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How Can Us Politics Survive No Shared Understanding of the Economy?

October 15, 2019 in Economics

By Ryan Bourne

Ryan Bourne

We’ve all heard the sayings. Whether it’s former journalist CP Scott’s: “Comment is free, but facts are sacred”, or the late US Senator Daniel Patrick Moynihan’s “You are entitled to your opinion, but you are not entitled to your own facts”, it’s comforting to believe that certain realities are beyond reasonable dispute.

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Yet even basic “facts” about the economy in the US are today wrangled over. Republicans and Democrats there don’t just disagree about the wisdom of certain policy ideas or whether observed trends in certain metrics are worrisome. Each side has their very own data and account of the world, creating irreconcilable narratives about the state of the nation.

Left-wing Democratic Presidential candidates, such as Bernie Sanders and Elizabeth Warren, reach for academic work to claim there’s been income stagnation for four decades, spiralling inequality, a tax system becoming ever less progressive, and endemic poverty.

Republicans reject all these claims, themselves armed with studies from credible university professors and government sources. In a country riven by tribalism, and beset by segmented news consumption, economists fail even to provide politicians with a simple shared understanding of the state of the American economy.

Exhibit A comes from a conference in New York this past Monday. On the first panel, progressive economist Joseph Stiglitz (a Nobel Prize winner) claimed that earnings for ordinary American workers had not risen for 40 years. Just an hour later, former Director of the Congressional Budget Office, conservative Doug Holtz-Eakin, said this was totally wrong. Both could call on academic support.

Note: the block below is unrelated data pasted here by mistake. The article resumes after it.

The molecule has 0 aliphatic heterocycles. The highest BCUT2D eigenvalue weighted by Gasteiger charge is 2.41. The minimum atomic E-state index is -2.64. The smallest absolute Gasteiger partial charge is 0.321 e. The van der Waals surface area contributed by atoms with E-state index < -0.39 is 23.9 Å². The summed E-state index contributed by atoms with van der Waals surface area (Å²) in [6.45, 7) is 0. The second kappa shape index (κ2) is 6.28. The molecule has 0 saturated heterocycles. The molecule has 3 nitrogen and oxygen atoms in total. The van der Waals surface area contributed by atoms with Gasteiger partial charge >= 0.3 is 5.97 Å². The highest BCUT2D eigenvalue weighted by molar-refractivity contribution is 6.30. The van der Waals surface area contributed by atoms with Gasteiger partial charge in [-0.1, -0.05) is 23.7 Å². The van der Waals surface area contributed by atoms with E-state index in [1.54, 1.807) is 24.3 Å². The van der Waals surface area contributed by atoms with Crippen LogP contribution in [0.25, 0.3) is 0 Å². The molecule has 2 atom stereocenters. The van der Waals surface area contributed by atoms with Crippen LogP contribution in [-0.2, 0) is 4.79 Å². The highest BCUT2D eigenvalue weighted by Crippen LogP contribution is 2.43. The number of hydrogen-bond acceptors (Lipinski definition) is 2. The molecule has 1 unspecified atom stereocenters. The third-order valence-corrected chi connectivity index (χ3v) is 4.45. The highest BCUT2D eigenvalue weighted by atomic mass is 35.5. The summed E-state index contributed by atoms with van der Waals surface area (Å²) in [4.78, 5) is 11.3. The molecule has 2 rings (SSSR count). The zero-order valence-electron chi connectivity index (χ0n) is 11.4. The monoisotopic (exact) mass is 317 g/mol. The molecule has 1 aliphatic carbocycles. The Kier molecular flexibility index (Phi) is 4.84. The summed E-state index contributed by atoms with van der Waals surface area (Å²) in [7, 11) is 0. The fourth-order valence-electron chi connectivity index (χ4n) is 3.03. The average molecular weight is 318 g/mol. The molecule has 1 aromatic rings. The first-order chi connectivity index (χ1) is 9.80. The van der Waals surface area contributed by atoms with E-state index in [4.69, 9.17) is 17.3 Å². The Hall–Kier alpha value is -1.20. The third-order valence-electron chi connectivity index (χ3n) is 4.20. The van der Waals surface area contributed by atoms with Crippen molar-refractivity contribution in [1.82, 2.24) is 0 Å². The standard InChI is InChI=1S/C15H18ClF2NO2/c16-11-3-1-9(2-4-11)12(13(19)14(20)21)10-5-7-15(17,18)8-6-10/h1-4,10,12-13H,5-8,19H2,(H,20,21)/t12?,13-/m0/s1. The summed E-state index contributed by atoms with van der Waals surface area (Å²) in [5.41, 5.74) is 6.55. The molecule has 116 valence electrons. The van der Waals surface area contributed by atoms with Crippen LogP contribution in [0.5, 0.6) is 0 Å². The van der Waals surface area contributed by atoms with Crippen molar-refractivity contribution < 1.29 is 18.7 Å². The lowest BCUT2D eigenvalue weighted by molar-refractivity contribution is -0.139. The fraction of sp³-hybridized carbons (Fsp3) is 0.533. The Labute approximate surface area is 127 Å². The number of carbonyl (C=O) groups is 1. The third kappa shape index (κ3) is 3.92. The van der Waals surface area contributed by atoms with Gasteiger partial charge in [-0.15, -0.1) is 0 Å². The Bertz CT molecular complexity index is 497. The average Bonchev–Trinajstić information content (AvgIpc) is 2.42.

Economists Emmanuel Saez and Gabriel Zucman have concluded that the bottom 50pc of Americans have seen no gains in real pre-tax income for four decades. Yet another study by Gerald Auten of the US Treasury and David Splinter of the Joint Committee on Taxation instead suggests the average real income of the bottom half of Americans has risen by nearly one-third since 1979, or two-thirds accounting for all taxes and benefits.

Such huge differences turn on assumptions about how to assess income, account for unreported income, or measure inflation – all methodological choices that no politicians will bother analysing.

Those same tensions underpin different political narratives on inequality. French economist Thomas Piketty famously concluded that the pre-tax income share of the top 1pc of Americans nearly doubled between 1979 and 2015, increasing …read more

Source: OP-EDS

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Trump's Syria Conundrum Is a Sign That America Has Too Many Alliances

October 15, 2019 in Economics

By Ted Galen Carpenter

Ted Galen Carpenter

A key drawback of Washington’s growing global list of allies and security clients is that some of them hate each other more than any enemies of the United States. The current turmoil associated with President Donald Trump’s decision to withdraw American military personnel from northern Syria highlights the problem. That deployment served as a symbolic barrier discouraging Turkey from attacking the Syrian Democratic Forces (SDF), the Kurdish-dominated militia that had worked with the United States to combat ISIS.

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That collaboration has been a sore point in relations between Washington and Ankara for years. Turkish President Recep Tayyip Erdoğan considers both the SDF and the Kurdistan Workers Party (PKK)—a Marxist insurgent group that has been waging a secessionist war in southeastern Turkey for over three decades—to be terrorist organizations.